Researchers at the Center for Coastal Studies in Provincetown and officials from the Massachusetts Department of Fish and Game are urging boaters to be on the lookout for more than 80 endangered North Atlantic right whales in Cape Cod Bay after a whale was struck and injured by a boat this weekend.

These rare animals (whose global population numbers about 522) are annual visitors to Cape Cod Bay, arriving every winter to take advantage of the rich feeding grounds. Most years, between December and April, scientists expect to see up to half of the entire right whale population in the Bay. The whales usually leave the Bay at the end of April, but this year they have remained in the area, likely due to very high concentrations of plankton, their primary food.

This delayed departure, coupled with the opening of commercial fishing and an increase in recreational boating activities, has greatly increased the threat of potentially deadly interactions between whales and humans, either through entanglement in fishing gear, or through vessel collisions.

Right whale EgNo 3999 skim feeding prior to the vessel strike. Image shows the top of head and paired blow holes. CCS image, NOAA permit #14603

Right whale EgNo 3999 skim feeding prior to the vessel strike. Image shows the top of head (rostrum) and paired blow holes. CCS image, NOAA permit #14603

At the time of writing, at least one right whale has already been injured by a boat strike.

On Wednesday, after reports of a boat striking a whale, researchers from the Center for Coastal Studies spotted a right whale with fresh propeller wounds across the top of its and blowholes. This individual, identified by CCS as number 3999, had been photographed by researchers on Saturday, uninjured.

Right whale 3999 photographed on May 6, 2015. Propeller wounds are clearly visible acroos the rostrum and blow holes. CCS image, NOAA perit 932-1905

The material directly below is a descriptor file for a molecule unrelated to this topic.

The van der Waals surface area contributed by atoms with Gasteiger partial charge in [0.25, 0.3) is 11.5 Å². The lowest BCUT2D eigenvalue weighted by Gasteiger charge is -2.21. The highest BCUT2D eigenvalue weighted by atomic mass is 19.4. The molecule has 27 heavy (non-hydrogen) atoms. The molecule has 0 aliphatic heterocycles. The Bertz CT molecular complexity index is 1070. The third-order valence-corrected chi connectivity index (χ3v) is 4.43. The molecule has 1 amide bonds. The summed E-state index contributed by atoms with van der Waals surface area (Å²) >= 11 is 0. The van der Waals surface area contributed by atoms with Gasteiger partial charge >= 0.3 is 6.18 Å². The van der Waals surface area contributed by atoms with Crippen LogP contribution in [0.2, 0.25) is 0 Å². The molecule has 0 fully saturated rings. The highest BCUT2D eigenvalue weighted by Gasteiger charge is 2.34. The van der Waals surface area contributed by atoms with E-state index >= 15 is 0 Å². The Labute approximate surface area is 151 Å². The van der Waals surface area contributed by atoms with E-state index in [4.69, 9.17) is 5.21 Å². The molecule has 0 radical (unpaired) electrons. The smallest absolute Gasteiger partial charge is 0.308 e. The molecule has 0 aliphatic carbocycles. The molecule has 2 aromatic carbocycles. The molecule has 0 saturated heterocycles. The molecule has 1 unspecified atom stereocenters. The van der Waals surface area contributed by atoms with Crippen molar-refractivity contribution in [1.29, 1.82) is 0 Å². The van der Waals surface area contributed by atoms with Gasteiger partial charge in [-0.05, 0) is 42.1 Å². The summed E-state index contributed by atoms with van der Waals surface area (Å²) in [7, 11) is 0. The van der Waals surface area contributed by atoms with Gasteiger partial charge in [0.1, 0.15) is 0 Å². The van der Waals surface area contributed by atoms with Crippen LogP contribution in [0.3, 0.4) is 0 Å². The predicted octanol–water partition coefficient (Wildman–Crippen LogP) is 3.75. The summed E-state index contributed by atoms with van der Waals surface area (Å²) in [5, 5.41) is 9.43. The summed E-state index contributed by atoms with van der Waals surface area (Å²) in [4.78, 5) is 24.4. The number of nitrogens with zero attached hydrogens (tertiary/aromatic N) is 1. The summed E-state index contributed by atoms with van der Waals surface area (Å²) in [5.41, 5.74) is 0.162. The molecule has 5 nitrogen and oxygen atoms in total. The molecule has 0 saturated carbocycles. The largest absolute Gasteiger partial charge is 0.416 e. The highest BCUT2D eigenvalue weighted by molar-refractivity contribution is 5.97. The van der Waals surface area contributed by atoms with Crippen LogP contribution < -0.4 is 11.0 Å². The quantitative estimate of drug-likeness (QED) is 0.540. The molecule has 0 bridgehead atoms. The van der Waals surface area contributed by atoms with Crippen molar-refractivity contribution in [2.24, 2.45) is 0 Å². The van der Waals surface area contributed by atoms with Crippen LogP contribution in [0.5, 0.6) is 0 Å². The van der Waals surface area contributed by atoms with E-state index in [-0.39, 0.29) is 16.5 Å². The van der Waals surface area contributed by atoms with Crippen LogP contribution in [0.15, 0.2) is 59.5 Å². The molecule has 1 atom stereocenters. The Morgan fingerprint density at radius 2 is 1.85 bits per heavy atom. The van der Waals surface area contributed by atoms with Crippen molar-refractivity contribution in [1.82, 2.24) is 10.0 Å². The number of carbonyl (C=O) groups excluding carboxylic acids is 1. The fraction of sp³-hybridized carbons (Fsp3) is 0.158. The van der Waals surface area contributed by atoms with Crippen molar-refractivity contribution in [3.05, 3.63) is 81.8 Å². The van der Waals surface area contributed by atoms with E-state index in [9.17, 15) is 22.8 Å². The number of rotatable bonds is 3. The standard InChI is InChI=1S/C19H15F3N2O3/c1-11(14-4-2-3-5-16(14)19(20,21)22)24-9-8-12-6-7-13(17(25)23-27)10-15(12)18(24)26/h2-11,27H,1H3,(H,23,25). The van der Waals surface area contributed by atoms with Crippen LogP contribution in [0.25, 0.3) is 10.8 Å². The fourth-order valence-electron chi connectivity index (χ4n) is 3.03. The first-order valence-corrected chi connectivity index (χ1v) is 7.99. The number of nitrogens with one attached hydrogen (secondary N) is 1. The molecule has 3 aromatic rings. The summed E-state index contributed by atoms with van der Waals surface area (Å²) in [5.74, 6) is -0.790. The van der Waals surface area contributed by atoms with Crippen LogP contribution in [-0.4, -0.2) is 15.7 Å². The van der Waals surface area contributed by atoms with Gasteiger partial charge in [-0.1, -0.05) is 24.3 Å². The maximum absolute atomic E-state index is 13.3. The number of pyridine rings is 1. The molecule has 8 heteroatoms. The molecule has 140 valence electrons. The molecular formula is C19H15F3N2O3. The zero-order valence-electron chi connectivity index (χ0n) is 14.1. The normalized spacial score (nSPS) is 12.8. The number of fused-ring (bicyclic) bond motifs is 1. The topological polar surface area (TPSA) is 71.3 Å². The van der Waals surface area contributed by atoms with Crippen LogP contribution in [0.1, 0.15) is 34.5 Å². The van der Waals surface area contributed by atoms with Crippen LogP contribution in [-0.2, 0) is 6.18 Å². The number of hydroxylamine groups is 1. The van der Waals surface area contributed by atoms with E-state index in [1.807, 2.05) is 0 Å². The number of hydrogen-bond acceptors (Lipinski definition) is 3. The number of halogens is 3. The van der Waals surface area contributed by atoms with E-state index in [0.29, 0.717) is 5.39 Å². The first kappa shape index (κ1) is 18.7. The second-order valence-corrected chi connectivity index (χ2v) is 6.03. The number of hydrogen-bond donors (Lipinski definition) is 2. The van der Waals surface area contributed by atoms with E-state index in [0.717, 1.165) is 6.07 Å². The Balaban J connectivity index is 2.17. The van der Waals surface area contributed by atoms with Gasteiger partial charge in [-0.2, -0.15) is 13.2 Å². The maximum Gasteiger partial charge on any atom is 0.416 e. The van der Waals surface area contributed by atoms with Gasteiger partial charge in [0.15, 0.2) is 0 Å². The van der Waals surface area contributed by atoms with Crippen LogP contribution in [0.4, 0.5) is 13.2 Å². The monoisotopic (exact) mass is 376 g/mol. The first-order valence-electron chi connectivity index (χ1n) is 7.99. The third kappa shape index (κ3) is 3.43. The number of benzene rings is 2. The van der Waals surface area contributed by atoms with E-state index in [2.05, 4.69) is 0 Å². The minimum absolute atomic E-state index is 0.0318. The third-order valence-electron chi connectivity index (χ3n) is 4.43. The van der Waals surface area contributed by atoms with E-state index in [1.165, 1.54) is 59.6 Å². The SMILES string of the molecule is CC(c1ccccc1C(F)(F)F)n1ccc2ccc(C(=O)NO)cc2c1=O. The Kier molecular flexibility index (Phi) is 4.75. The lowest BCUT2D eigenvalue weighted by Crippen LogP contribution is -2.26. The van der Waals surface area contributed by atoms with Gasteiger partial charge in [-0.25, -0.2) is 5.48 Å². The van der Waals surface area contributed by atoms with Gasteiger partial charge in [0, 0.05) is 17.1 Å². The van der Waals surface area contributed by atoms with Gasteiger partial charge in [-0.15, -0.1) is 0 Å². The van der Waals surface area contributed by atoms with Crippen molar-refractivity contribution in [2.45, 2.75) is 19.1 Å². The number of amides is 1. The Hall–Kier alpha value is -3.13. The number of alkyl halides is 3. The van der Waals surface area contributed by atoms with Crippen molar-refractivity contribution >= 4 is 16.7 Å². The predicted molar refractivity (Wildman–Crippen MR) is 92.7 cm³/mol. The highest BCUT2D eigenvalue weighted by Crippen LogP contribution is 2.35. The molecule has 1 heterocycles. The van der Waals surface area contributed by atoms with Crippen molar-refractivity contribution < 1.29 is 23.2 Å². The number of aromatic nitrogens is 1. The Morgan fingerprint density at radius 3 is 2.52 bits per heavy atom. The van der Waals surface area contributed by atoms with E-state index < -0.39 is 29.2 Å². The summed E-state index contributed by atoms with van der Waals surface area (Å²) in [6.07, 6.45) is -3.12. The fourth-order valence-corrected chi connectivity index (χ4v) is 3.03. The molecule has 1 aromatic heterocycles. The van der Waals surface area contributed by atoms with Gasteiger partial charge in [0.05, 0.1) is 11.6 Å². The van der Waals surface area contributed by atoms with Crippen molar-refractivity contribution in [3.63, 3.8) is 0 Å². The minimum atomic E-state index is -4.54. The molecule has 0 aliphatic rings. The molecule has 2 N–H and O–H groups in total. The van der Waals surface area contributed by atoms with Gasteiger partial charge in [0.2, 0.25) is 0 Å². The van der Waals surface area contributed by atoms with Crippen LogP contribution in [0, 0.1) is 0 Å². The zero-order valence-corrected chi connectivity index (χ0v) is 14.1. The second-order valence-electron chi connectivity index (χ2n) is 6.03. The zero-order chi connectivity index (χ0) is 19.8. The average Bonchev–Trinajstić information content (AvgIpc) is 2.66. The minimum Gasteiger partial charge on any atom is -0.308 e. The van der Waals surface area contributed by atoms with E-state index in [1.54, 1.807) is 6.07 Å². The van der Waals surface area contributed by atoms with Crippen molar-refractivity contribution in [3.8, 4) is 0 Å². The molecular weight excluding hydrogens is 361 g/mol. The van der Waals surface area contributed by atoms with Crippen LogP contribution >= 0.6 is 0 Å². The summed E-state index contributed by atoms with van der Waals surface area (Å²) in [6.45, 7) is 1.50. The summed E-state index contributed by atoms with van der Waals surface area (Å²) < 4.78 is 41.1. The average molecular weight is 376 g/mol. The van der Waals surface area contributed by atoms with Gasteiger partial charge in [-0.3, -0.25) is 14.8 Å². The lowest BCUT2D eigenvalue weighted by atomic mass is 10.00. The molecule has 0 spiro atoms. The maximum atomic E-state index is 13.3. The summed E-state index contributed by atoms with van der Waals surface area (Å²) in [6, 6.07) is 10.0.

Right whale 3999 photographed on May 6, 2015. Propeller wounds are clearly visible across the rostrum and blow holes. CCS image, NOAA perit 932-1905

The prognosis for 3999, a young female, is unknown; although she still appears to be feeding normally, Scott Landry, director of the CCS Marine Animal Entanglement Response team notes “she has wounds close to the skull and infection may be an issue in her future”.

Interactions between vessels and whale are not only detrimental to the animals, but also to humans: this winter, a boater was killed during a collision with a whale off the coast of Mexico.

The Center for Coastal Studies has joined with the State Division of Marine Fisheries (DMF), the Massachusetts Environmental Police and the US Coast Guard to alert boaters and fisheries to the continued presence of whales and has issued guidelines to reduce the threat to both mariners and whales.

Vessel operators in Cape Cod Bay are strongly urged to proceed with caution and reduce speed  to less than 10 knots. Right whales feed at or just below the surface, so boaters should post lookouts to avoid possible collisions

Recreational boaters and commercial fishermen are reminded that state and federal law prohibits approaching a right whale within 500 yards. The 500 yard rule also prohibits the setting of fishing gear, including fixed fishing pots, within that distance of a right whale. Fishermen are urged to wait to set gear until the whales have left the area. Vessels that find themselves within 500 yards of a right whale should slowly and cautiously exit the area.

Contact Us

Entanglement Hotline: (800) 900-3622
ccs@coastalstudies.org
(508) 487-3622
5 Holway Avenue
Provincetown, MA 02657
(508) 487-3623

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